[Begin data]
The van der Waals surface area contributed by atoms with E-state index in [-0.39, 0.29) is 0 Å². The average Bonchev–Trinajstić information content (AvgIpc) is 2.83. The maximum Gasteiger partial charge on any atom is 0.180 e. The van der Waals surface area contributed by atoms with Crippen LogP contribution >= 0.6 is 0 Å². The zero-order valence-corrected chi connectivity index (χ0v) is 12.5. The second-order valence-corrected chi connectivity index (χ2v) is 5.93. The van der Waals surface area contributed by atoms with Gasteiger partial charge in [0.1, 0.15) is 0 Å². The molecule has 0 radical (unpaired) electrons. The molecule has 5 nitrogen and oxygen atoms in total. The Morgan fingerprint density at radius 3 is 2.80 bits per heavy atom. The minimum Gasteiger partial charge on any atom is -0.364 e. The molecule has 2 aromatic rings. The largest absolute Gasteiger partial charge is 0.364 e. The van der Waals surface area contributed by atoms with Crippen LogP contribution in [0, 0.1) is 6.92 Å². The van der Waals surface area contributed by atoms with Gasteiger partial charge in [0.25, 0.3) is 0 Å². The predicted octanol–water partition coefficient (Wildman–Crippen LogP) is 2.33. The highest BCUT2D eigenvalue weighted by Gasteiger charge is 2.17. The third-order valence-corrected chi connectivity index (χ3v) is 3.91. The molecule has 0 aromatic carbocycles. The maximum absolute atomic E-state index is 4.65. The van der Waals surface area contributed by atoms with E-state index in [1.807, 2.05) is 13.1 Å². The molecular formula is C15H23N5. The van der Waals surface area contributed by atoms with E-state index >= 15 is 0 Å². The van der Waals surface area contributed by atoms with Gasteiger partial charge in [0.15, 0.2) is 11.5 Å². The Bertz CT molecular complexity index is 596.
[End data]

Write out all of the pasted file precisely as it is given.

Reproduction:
The van der Waals surface area contributed by atoms with E-state index in [-0.39, 0.29) is 0 Å². The average Bonchev–Trinajstić information content (AvgIpc) is 2.83. The maximum Gasteiger partial charge on any atom is 0.180 e. The van der Waals surface area contributed by atoms with Crippen LogP contribution >= 0.6 is 0 Å². The zero-order valence-corrected chi connectivity index (χ0v) is 12.5. The second-order valence-corrected chi connectivity index (χ2v) is 5.93. The van der Waals surface area contributed by atoms with Gasteiger partial charge in [0.1, 0.15) is 0 Å². The molecule has 0 radical (unpaired) electrons. The molecule has 5 nitrogen and oxygen atoms in total. The Morgan fingerprint density at radius 3 is 2.80 bits per heavy atom. The minimum Gasteiger partial charge on any atom is -0.364 e. The molecule has 2 aromatic rings. The largest absolute Gasteiger partial charge is 0.364 e. The van der Waals surface area contributed by atoms with Crippen LogP contribution in [0, 0.1) is 6.92 Å². The van der Waals surface area contributed by atoms with Gasteiger partial charge in [0.25, 0.3) is 0 Å². The predicted octanol–water partition coefficient (Wildman–Crippen LogP) is 2.33. The highest BCUT2D eigenvalue weighted by Gasteiger charge is 2.17. The third-order valence-corrected chi connectivity index (χ3v) is 3.91. The molecule has 0 aromatic carbocycles. The maximum absolute atomic E-state index is 4.65. The van der Waals surface area contributed by atoms with E-state index in [1.807, 2.05) is 13.1 Å². The molecular formula is C15H23N5. The van der Waals surface area contributed by atoms with E-state index >= 15 is 0 Å². The van der Waals surface area contributed by atoms with Gasteiger partial charge in [0.15, 0.2) is 11.5 Å². The Bertz CT molecular complexity index is 596.